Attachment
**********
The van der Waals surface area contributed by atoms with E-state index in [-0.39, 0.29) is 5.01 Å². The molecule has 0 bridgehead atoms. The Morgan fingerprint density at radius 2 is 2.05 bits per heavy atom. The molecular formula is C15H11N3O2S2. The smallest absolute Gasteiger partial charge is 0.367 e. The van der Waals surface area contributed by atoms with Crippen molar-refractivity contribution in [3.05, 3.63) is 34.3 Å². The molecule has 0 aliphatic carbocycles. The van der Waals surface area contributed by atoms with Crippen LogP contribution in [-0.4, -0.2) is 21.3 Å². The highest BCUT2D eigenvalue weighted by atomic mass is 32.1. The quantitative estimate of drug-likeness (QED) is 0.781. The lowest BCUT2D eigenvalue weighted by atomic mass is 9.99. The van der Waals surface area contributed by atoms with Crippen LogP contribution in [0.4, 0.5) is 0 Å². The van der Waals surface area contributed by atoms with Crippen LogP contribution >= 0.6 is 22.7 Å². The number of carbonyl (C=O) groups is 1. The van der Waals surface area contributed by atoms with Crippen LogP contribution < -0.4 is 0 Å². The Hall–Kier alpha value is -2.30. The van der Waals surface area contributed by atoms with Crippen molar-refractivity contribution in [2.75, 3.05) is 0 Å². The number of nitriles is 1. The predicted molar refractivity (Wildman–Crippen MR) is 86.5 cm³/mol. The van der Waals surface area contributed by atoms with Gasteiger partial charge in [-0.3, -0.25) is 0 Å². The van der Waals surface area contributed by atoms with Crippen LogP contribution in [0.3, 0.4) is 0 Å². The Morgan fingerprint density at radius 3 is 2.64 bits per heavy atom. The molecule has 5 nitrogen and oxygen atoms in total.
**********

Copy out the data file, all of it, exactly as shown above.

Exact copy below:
The van der Waals surface area contributed by atoms with E-state index in [-0.39, 0.29) is 5.01 Å². The molecule has 0 bridgehead atoms. The Morgan fingerprint density at radius 2 is 2.05 bits per heavy atom. The molecular formula is C15H11N3O2S2. The smallest absolute Gasteiger partial charge is 0.367 e. The van der Waals surface area contributed by atoms with Crippen molar-refractivity contribution in [3.05, 3.63) is 34.3 Å². The molecule has 0 aliphatic carbocycles. The van der Waals surface area contributed by atoms with Crippen LogP contribution in [-0.4, -0.2) is 21.3 Å². The highest BCUT2D eigenvalue weighted by atomic mass is 32.1. The quantitative estimate of drug-likeness (QED) is 0.781. The lowest BCUT2D eigenvalue weighted by atomic mass is 9.99. The van der Waals surface area contributed by atoms with Crippen LogP contribution in [0.4, 0.5) is 0 Å². The van der Waals surface area contributed by atoms with Crippen LogP contribution >= 0.6 is 22.7 Å². The number of carbonyl (C=O) groups is 1. The van der Waals surface area contributed by atoms with Crippen LogP contribution < -0.4 is 0 Å². The Hall–Kier alpha value is -2.30. The van der Waals surface area contributed by atoms with Crippen molar-refractivity contribution in [2.75, 3.05) is 0 Å². The number of nitriles is 1. The predicted molar refractivity (Wildman–Crippen MR) is 86.5 cm³/mol. The van der Waals surface area contributed by atoms with Gasteiger partial charge in [-0.3, -0.25) is 0 Å². The van der Waals surface area contributed by atoms with Crippen LogP contribution in [0.3, 0.4) is 0 Å². The Morgan fingerprint density at radius 3 is 2.64 bits per heavy atom. The molecule has 5 nitrogen and oxygen atoms in total.